Prime Minister Scott Morrison has attacked Labor’s proposed shared equity scheme for home buyers, which would see the federal government take a 30% to 40% share in their property.
Morrison claims Labor “wants the government to own your home”. However, he has previously supported similar schemes operated by state governments and the private sector:
Morrison said on Monday that the policy would see the government “effectively becoming an owner of your home”…
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“As your home price goes up, your home value goes up, they are taking a cut, and so you have to pay the government back on their equity and with the capital appreciation. I mean, they are basically riding on your decision to buy your own home”…
Labor’s policy is based on the Victorian and Western Australian models…
When he was treasurer in 2017, Morrison said the Victorian government’s shared equity scheme was an “interesting” idea, and as shadow minister for housing in 2008, advocated a similar program with the private sector to “ensure mortgagees continue to have access to this viable option to reduce their mortgage burden, especially during the global financial crisis”…
Morrison said in 2008 that a shared equity scheme between lenders and banks would reduce mortgage stress for homeowners or reduce the upfront cost of a house purchase.
Meanwhile, Labor has already suggested that it will expand the 10,000 places earmarked under its Help to Buy shared equity scheme:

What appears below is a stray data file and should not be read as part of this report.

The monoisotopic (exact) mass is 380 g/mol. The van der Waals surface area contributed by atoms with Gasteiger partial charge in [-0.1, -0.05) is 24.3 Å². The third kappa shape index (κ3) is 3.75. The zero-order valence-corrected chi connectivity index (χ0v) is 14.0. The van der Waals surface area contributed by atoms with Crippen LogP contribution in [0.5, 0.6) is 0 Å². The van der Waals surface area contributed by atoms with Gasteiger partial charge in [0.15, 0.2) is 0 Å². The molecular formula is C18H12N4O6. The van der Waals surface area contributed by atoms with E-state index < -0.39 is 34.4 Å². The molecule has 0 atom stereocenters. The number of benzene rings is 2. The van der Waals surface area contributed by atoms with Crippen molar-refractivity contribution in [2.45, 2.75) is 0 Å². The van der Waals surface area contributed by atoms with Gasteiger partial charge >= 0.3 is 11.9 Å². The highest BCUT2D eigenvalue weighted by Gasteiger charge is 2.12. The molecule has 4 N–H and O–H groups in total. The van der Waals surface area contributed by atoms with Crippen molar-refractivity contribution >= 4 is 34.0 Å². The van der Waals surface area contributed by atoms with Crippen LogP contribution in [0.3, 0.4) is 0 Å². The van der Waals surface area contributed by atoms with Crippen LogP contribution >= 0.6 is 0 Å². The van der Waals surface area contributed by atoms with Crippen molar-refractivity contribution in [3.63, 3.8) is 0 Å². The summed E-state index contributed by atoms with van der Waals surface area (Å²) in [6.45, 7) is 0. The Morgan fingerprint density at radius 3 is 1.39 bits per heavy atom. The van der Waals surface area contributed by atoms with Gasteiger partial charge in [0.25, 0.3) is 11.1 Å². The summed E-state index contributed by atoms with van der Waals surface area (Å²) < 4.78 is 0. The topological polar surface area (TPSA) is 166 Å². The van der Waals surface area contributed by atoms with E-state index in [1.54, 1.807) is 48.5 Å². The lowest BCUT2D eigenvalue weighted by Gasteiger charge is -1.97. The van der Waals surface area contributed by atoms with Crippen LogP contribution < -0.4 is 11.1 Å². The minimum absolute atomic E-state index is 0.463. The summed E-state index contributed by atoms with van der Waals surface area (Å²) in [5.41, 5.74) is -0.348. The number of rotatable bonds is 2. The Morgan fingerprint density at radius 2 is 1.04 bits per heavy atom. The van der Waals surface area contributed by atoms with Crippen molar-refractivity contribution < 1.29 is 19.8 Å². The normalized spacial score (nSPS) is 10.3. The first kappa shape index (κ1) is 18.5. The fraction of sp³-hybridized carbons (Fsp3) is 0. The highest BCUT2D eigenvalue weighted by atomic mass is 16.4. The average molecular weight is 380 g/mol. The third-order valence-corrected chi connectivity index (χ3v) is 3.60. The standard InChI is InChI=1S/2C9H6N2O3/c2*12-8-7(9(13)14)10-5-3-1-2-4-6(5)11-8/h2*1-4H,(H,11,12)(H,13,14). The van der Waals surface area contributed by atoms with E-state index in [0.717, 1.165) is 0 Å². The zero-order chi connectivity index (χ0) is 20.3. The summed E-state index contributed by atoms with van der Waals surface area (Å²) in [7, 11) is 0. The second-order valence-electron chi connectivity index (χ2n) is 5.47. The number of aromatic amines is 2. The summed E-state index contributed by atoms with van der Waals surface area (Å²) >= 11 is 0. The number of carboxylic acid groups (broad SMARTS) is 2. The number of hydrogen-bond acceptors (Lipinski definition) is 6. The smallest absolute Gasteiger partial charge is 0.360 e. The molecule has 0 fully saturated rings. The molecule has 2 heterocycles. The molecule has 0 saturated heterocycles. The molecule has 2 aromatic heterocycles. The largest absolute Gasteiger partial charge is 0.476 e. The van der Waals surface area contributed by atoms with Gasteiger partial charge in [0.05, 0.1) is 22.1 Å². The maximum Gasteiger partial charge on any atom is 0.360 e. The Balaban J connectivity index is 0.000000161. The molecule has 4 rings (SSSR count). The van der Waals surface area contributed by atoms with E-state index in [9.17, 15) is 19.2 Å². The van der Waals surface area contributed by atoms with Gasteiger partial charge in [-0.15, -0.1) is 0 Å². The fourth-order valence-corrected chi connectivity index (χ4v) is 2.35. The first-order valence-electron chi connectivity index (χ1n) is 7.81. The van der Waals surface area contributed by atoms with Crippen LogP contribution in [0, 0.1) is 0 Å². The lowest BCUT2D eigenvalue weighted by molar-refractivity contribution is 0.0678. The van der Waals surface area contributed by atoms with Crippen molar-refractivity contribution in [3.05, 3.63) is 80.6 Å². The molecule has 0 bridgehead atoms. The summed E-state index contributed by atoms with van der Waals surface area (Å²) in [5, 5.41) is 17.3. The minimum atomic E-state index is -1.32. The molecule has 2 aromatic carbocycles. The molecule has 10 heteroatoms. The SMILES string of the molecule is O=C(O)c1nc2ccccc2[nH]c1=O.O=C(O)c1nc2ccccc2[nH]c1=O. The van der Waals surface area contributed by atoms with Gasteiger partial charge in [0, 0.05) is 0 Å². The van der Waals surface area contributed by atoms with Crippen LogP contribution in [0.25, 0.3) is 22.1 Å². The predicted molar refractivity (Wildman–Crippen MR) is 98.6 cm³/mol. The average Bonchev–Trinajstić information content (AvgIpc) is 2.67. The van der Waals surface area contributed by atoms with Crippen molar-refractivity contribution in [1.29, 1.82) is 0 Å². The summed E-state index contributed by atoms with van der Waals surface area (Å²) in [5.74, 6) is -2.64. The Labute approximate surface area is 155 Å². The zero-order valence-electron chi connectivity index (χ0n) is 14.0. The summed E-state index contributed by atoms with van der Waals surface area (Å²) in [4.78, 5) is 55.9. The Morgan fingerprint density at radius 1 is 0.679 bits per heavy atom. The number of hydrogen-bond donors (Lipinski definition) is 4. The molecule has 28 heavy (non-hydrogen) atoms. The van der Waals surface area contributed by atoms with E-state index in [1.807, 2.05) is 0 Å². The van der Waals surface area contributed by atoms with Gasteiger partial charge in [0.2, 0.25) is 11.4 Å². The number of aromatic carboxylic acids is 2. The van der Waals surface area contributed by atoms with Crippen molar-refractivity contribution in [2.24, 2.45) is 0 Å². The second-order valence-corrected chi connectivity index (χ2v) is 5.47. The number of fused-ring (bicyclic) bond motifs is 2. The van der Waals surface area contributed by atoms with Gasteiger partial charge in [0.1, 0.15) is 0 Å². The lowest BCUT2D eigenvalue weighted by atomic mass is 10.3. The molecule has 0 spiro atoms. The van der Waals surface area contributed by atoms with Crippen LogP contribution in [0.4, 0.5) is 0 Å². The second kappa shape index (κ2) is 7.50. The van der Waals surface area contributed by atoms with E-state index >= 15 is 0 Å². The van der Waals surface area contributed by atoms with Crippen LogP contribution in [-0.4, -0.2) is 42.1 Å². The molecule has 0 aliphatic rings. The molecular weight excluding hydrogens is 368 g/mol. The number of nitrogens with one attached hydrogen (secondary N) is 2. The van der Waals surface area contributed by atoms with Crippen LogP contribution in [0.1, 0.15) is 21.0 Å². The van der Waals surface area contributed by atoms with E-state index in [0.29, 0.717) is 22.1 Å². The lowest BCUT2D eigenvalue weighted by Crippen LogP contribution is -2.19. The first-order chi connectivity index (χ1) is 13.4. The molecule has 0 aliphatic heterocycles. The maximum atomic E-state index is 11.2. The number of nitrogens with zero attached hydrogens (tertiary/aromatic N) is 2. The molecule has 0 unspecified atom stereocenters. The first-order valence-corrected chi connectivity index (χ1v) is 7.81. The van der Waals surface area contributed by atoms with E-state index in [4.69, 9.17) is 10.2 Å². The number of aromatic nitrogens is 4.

Mr Clare… said he had an “open mind” on expanding the number of available places beyond the 10,000 a year cap if there was “genuine appetite”…
The British government has also offered a “Help to Buy” equity loan for new homes, which a recent parliamentary committee report found did not provide “good value for money” for the taxpayer, and had inflated house prices.
What this election campaign shows is that both sides of politics pretend to care about housing affordability. Instead of undertaking genuine policy actions to address the true causes of Australia’s unaffordable housing, both have committed to demand-side policies – from home loan guarantees to shared equity schemes – designed purely to entice more entrants into the housing market and prop-up house prices.
The property-obsessed Coalition is doing what it has always done, whereas Labor has been scared out of genuine reform by its defeat at the last election.
The upshot is that regardless of which side wins, both will make the affordability situation worse at the margin by sucking in new marginal buyers, in turn placing further upward pressure on prices.
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